Irkutsk is Heaven



The Siberian city of Irkutsk stands on the banks of the Angara River, approximately 45 miles downstream from its source, Lake Baikal. The lake, 25 million years old, is the oldest on earth. It is the planet's largest body of freshwater, with more volume than all of North America's Great Lakes combined. Baikal is also the world's deepest lake, at places more than a mile from the surface to the bottom.

irku2jpg(photo by Laurie and Andrew Knutson)

Irkutsk, with a population of approximately 600,000, is one of the largest cities in Siberia. Founded in 1662 Irkutsk adopted its Coat of Arms in 1690, a siberian tiger with a sable in its mouth. Siberian tigers disappeared from the area by the 1800s but Irkutsk persisted. After the Decembrist Revolution against the Tsar in 1825 the perpetrators who weren't shot were sent into exile in Irkutsk. For the remainder of the 19th century Irkutsk, like many cities in Siberia, became known as an exile city, a place one was sent to to be both punished and disappeared.

The construction of the Trans Siberian Railway in the 1890s, and the inclusion of Irkutsk as one of the main Siberian stops, dramatically altered both its character and perception. Beginning in Moscow and ending in Vladivostok located on the Sea of Japan, the railway stretches 5772 miles. The distance from Moscow to Irkutsk is a modest 3202 miles in comparison. By 1905 Irkutsk was being referred to as "The Paris of Siberia". Culture, music, theater. Even electricity. These halcyon days ended abruptly with the overthrow of the Tzar and the Russian Revolution. Irkutsk became the Siberian battleground between the Reds and the Whites. Seventy years of oppressive Soviet rule followed and beginning in 1991 a slow rebound.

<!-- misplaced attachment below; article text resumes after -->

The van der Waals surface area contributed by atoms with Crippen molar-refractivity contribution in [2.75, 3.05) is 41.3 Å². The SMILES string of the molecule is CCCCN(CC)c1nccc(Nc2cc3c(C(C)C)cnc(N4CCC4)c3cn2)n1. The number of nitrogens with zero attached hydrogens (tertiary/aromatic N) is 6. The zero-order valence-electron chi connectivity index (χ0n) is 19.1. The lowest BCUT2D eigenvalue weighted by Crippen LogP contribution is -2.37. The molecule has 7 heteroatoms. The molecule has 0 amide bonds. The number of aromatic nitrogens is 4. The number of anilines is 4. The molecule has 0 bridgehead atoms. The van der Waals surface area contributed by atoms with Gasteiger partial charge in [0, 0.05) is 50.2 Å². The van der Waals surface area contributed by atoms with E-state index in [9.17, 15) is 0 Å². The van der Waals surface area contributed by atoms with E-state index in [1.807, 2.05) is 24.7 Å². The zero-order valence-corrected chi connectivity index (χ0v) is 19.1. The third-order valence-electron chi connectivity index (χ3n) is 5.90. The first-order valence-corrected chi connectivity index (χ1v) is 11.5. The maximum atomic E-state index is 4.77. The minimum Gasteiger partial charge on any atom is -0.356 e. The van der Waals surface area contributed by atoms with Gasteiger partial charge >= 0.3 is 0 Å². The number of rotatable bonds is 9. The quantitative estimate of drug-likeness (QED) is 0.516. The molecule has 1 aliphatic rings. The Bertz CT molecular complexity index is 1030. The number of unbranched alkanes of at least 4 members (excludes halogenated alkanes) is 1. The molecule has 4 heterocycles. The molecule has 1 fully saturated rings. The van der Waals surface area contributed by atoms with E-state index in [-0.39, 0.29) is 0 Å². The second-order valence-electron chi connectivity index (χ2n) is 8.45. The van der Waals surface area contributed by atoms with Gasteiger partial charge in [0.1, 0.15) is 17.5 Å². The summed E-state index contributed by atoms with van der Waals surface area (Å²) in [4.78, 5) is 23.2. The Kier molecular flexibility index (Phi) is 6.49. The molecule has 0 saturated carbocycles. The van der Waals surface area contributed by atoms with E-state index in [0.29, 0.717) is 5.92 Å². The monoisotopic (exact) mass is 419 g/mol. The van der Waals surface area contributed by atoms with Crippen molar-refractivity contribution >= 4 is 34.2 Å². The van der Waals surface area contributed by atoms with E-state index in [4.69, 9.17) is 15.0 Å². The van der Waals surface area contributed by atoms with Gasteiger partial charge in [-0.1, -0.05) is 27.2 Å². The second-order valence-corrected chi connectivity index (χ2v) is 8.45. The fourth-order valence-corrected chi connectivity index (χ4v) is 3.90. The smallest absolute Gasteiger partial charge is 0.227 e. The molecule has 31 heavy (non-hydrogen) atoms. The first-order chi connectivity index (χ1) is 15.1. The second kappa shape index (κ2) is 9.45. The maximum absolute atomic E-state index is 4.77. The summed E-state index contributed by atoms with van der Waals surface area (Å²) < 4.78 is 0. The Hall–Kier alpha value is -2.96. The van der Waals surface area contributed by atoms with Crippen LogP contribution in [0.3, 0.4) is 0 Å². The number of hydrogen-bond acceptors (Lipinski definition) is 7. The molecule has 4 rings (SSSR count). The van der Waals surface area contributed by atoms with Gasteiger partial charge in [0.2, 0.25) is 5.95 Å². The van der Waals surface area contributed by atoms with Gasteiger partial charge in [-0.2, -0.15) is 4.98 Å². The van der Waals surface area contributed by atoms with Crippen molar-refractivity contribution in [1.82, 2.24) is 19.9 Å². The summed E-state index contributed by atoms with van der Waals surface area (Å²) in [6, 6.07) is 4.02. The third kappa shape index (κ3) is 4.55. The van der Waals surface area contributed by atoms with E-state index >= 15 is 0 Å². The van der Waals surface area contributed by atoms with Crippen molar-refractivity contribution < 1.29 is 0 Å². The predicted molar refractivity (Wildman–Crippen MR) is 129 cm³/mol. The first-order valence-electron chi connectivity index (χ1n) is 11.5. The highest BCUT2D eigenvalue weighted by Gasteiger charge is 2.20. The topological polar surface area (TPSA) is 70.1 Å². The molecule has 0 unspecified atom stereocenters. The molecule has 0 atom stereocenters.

irku12jpg (photo by Laurie and Andrew Knutson)

In  January 2014 the US national bandy team arrives in Irkutsk to compete in the World Championships. The reader will no doubt find it necessary to google Bandy to see what it is all about. Briefly they will find that it is a winter sport, played on an ice rink the size of a soccer field, with 10 skaters and a goalie on each team. The players use field hockey like sticks as they try to shoot the ball into a 7 foot high, 11 foot wide goal. Bandy is far older than ice hockey and in Russia it is the national winter sport. In brutal cold Siberia bandy is especially at home as the low temperatures allow for natural ice from mid November to early March. On the morning of February 2, 2014 the sun does not rise over Lake Baikal and Irkutsk until 9:52am. The temperature is minus 24 fahrenheit and it is a blustery day so the wind-chill stands at minus 55 fahrenheit.

irku7jpg (photo by Laurie and Andrew Knutson)

This level of intense cold would shut down entire cities in the rest of the world. But, this is Irkutsk, this is Siberia. And there is a world championship bandy match to be played between the USA and Belarus. The two countries have already met in the round robin on January 26, the US winning 7-4, only 18 hours after making the 40 hour trip from Minneapolis to Irkutsk. Now the two countries are meeting again in the consolation round.